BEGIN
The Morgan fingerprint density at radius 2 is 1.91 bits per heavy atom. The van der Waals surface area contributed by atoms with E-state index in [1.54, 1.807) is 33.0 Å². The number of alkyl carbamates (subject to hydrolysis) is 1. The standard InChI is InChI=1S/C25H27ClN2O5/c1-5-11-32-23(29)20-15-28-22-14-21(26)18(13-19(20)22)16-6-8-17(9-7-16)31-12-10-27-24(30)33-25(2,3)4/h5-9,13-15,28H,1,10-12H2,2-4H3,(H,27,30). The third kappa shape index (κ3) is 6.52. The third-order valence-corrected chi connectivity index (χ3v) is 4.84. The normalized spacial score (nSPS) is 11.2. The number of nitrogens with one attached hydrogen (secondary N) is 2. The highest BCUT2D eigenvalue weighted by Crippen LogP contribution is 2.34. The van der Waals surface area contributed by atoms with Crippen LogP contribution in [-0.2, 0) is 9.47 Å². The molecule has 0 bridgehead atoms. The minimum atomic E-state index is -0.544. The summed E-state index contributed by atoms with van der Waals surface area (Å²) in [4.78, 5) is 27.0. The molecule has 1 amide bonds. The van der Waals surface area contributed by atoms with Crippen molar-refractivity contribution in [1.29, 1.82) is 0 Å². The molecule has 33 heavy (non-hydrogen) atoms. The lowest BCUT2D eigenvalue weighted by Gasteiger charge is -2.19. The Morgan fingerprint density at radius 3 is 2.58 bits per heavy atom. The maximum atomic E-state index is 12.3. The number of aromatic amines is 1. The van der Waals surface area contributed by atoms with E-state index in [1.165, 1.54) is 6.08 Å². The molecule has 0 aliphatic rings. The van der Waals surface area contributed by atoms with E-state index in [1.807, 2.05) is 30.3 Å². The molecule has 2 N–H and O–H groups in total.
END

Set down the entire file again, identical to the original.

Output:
The Morgan fingerprint density at radius 2 is 1.91 bits per heavy atom. The van der Waals surface area contributed by atoms with E-state index in [1.54, 1.807) is 33.0 Å². The number of alkyl carbamates (subject to hydrolysis) is 1. The standard InChI is InChI=1S/C25H27ClN2O5/c1-5-11-32-23(29)20-15-28-22-14-21(26)18(13-19(20)22)16-6-8-17(9-7-16)31-12-10-27-24(30)33-25(2,3)4/h5-9,13-15,28H,1,10-12H2,2-4H3,(H,27,30). The third kappa shape index (κ3) is 6.52. The third-order valence-corrected chi connectivity index (χ3v) is 4.84. The normalized spacial score (nSPS) is 11.2. The number of nitrogens with one attached hydrogen (secondary N) is 2. The highest BCUT2D eigenvalue weighted by Crippen LogP contribution is 2.34. The van der Waals surface area contributed by atoms with Crippen LogP contribution in [-0.2, 0) is 9.47 Å². The molecule has 0 bridgehead atoms. The minimum atomic E-state index is -0.544. The summed E-state index contributed by atoms with van der Waals surface area (Å²) in [4.78, 5) is 27.0. The molecule has 1 amide bonds. The van der Waals surface area contributed by atoms with Crippen molar-refractivity contribution in [1.29, 1.82) is 0 Å². The molecule has 33 heavy (non-hydrogen) atoms. The lowest BCUT2D eigenvalue weighted by Gasteiger charge is -2.19. The Morgan fingerprint density at radius 3 is 2.58 bits per heavy atom. The maximum atomic E-state index is 12.3. The number of aromatic amines is 1. The van der Waals surface area contributed by atoms with E-state index in [1.165, 1.54) is 6.08 Å². The molecule has 0 aliphatic rings. The van der Waals surface area contributed by atoms with E-state index in [1.807, 2.05) is 30.3 Å². The molecule has 2 N–H and O–H groups in total.